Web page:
Emerging Tests

Technological Breakthroughs: NASA Begins Testing of Handheld COVID-19 Breathalyzer Device

A portable, handheld, easy-to-use breathalyzer device capable of accurately detecting the SARS-CoV-2 at the point of care would represent a game changer for COVID-19 diagnostics. And while inventing such a device is not exactly rocket science, the U.S. has called on its rocket scientists to make it happen. Last month, NASA announced plans to begin testing a prototype of such a device.

The Diagnostic Challenge

With the coronavirus in retreat, the priority for COVID-19 diagnostics developers is to create rapid and accurate point-of-care testing performed on a mass basis on both the symptomatic and asymptomatic. The current tests addressing this need are based on technology for detecting SARS-CoV-2 antibodies and antigen. While suitable for screening purposes, antibody and antigen testing is relatively lacking in sensitivity and accuracy. The label “rapid” also belies the fact that these tests do take minutes to process and do not deliver results immediately the way many tests do.

All of this makes it worthwhile to explore the potential to develop new modalities using different biomarkers to detect the SARS-CoV-2 virus. One candidate is exhaled volatile organic compounds (VOCs) that could be detected via a rapid breath test.

The E-Nose Breathalyzer

The U.S. Department of Health and Human Services (HHS) gave NASA $3.8 million to test a prototype of such a device called the E-Nose that was originally developed measure the quality of air inside a spacecraft. But Tennessee subcontractor Variable Inc., the firm that created the device, has reconfigured it for COVID-19 screening. Specifically, the E-Nose is designed to “sniff out” the signature VOCs of the virus in the breath of people who are infected.

It took Variable six months to develop the electronics and packaging for the smartphone-based device and Bluetooth functionality and a paired mobile app that processes, displays and transmits sensor data. Variable created the original device with funding from the U.S. Department of Homeland Security (DHS) to detect toxic gases that terrorists might try to inject into the capsule of a manned spacecraft.

Like the original DHS version, the COVID-detecting E-Nose integrates nanosensor technology invented by NASA scientist Jing Li. But the bulky instruments used to detect harmful gases need to be streamlined into a lightweight, portable, hand-held device that could be used easily in both a clinical and home setting. The key to the conversion was scaling and packaging the sensors.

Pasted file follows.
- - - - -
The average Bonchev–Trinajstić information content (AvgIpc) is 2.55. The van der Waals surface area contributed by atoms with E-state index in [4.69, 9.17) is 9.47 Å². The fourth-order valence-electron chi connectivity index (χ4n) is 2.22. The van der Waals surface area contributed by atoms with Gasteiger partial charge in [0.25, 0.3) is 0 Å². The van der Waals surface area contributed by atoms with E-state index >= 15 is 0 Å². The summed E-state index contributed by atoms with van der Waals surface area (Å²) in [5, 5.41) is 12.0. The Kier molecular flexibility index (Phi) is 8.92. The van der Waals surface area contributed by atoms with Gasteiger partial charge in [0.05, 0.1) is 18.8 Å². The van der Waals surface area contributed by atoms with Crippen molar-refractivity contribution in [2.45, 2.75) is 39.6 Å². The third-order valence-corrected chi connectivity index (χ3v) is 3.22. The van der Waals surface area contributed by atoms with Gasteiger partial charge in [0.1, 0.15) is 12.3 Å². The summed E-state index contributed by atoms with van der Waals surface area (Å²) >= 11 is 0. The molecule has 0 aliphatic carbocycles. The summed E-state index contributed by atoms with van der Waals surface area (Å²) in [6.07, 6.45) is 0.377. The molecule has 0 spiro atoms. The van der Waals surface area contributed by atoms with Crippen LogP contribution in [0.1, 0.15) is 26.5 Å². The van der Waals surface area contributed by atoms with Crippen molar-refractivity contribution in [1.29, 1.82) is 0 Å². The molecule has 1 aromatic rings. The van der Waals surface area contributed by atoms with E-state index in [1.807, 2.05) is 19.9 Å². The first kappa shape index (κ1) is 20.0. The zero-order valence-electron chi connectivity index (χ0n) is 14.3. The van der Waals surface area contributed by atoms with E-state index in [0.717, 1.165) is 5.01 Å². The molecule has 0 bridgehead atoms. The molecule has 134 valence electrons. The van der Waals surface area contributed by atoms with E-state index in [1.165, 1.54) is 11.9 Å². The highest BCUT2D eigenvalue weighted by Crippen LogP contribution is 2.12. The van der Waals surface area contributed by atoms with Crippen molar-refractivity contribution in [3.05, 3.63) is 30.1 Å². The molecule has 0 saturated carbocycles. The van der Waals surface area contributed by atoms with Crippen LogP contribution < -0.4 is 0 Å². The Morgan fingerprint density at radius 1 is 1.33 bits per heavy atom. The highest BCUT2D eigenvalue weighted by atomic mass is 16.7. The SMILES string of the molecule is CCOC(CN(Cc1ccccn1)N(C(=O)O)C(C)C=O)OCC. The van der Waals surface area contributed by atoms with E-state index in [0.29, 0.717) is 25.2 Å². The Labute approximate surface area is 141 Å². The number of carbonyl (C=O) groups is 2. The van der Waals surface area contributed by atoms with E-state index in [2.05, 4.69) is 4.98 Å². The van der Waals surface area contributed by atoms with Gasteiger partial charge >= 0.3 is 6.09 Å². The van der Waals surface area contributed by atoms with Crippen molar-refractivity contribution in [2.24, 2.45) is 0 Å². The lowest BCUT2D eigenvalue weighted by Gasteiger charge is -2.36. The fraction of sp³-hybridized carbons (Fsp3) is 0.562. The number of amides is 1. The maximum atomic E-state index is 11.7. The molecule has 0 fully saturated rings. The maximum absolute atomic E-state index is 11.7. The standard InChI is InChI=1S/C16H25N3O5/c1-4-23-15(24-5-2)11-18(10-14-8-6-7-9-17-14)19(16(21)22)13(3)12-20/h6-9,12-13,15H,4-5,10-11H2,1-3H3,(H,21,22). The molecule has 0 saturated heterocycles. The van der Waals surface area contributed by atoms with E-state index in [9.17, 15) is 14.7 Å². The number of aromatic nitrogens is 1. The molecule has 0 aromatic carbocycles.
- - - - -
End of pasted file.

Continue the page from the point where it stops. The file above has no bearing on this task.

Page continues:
The Testing

Having received the device from Variable, NASA now has to refine the sensors so they can detect the target COVID-19 VOCs more effectively. The NASA team is working with researchers from Johns Hopkins University and the Lawrence Livermore National Lab to study the VOCs associated with SARS-CoV-2 infections. The prototype design allows for swapping out the sensor chips as necessary to make adjustments in response to what the research team learns about the VOCs. Once they identify what they believe to be the virus’ biosignature, they will take readings of healthy individuals and people with other types of infection, followed by field testing and clinical trials to demonstrate the device’s sensitivity and specificity.

Ultimately, data from the E-Nose would be incorporated with body temperature and other symptoms for analysis by NASA’s advanced machine learning programs to yield an immediate and more accurate means of detecting COVID-19.

Takeaway

It may not be the final frontier, but VOC-based detection has the potential to take rapid COVID-19 screening to a new dimension in both speed and accuracy. And right now, the E-Nose occupies a prime position on the launching pad. If it all works out, the “E-Nose can be deployed in factories, airports, grocery stores, and businesses of all sorts to rapidly screen for active infections,” says technology inventor Li. “It’s a noninvasive and rapid way to keep our communities safe as this pandemic continues.”

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